Winter In The Southwest
Originally, the plan was that Denny would fly back to Michigan from San Francisco and I would hitchhike back. When Denny showed up in his ’53 Chevy all that changed. The car body was in excellent condition and Denny said, ” The engine was as sound as a top, ” but to me it was still a machine, and machines break down. On the road, everything was fine until we reached the California borderline. After fixing a flat tire, and buying two more used tires to carry along with us, we were back on the highway.
In Arizona the mercury dipped to below freezing and the car’s
heater wouldn’t work. By the time we reached Flagstaff, four inches of snow was on the ground. When we entered “no man’s land,” on the other side of Flagstaff, the car’s engine quit. 3 a.m. found us stripping the license plates off the car and leaving it in the desert. We continued on, walking along the cold, deserted highway.
At daybreak, a cat from Cincinnati picked up two freezing, tired,
and hungry hitchhikers, that’d be us. It was not a time for
celebration however. The cat was cross-eyed and couldn’t see.
Pulling back on to the highway he lost control of the car, and it
came to an unanticipated stop. He could not drive straight. At times he would cross lanes, or drive on the gravel shoulder. Then a tire blew, and Denny and I fixed it, but when we started down the highway again, the engine caught on fire. After we put the fire out, we held our breath waiting to see what else could happen. As we approached Albuquerque, New Mexico, the car’s engine blew, and the three of us arrived in the city on foot.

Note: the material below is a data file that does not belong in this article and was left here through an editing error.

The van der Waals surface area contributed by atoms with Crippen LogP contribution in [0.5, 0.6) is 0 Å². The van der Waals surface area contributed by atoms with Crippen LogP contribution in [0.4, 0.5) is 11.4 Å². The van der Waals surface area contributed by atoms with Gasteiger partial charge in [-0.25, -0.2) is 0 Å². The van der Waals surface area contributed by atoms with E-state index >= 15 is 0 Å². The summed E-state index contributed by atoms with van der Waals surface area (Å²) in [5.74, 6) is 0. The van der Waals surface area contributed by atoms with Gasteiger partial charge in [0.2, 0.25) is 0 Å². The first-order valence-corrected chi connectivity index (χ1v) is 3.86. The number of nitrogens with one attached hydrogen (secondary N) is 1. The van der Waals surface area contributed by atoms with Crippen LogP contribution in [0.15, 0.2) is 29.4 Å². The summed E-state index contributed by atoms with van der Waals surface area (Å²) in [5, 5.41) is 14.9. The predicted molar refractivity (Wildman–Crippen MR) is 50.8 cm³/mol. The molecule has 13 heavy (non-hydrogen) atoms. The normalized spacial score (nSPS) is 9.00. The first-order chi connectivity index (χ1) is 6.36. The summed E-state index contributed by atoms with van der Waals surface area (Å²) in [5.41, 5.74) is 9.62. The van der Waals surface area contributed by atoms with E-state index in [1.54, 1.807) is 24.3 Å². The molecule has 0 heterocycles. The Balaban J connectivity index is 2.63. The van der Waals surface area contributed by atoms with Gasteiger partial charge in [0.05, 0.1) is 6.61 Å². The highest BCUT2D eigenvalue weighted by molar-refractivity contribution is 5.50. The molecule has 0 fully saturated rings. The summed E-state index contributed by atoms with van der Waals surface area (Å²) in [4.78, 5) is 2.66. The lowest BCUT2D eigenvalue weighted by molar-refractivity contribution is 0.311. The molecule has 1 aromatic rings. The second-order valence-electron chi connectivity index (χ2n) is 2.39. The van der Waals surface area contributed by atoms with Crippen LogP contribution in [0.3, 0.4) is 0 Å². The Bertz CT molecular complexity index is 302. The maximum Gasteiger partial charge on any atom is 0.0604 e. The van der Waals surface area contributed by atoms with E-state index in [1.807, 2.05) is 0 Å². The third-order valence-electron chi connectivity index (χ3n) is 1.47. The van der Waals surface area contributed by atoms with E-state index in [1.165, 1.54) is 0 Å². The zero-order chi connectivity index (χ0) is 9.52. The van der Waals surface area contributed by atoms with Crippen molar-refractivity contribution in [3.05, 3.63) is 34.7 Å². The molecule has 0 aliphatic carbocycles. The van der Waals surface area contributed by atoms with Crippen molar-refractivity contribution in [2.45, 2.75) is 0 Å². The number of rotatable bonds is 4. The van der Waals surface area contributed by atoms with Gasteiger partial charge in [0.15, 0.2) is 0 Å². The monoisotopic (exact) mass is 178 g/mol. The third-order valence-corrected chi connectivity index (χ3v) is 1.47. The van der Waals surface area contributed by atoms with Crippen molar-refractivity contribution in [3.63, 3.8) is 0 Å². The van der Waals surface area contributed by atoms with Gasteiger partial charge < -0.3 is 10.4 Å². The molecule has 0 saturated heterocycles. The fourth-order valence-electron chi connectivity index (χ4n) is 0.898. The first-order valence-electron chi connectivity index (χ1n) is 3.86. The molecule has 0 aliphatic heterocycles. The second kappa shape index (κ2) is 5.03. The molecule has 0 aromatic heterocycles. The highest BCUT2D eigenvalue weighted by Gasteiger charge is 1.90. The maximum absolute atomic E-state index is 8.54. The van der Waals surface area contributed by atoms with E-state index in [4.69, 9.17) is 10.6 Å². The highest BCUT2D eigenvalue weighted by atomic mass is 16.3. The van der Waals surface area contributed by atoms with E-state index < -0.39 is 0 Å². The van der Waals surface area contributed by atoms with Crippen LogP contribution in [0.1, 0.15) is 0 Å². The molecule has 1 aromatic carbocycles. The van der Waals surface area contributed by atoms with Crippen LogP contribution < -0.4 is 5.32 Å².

In Old Town (in the center of Albuquerque), Denny and I decided to take a break and do some sightseeing. There were a lot of neat Mexican and Indian boutiques to browse, very nice, but very expensive too. Once we got back on the highway, a very old black ford pick-up truck stopped and picked us up.
The driver, coming out of California, was a freak on a mission. He
was going to Nebraska to deliver ten kilos of marijuana and 200 hits of acid. During the ride, he shared some of his smoke dope with us and when he went north, we continued east in a much better mood than when we started out. While on board, I bought seven hits of acid from him. I figured it was almost New Years’ Eve and the acid might come in handy when friends got together to celebrate, if and when I ever got back to Michigan. Back on the highway, we got a lot of hit and miss rides, all of which saved us from the cold, cold, weather.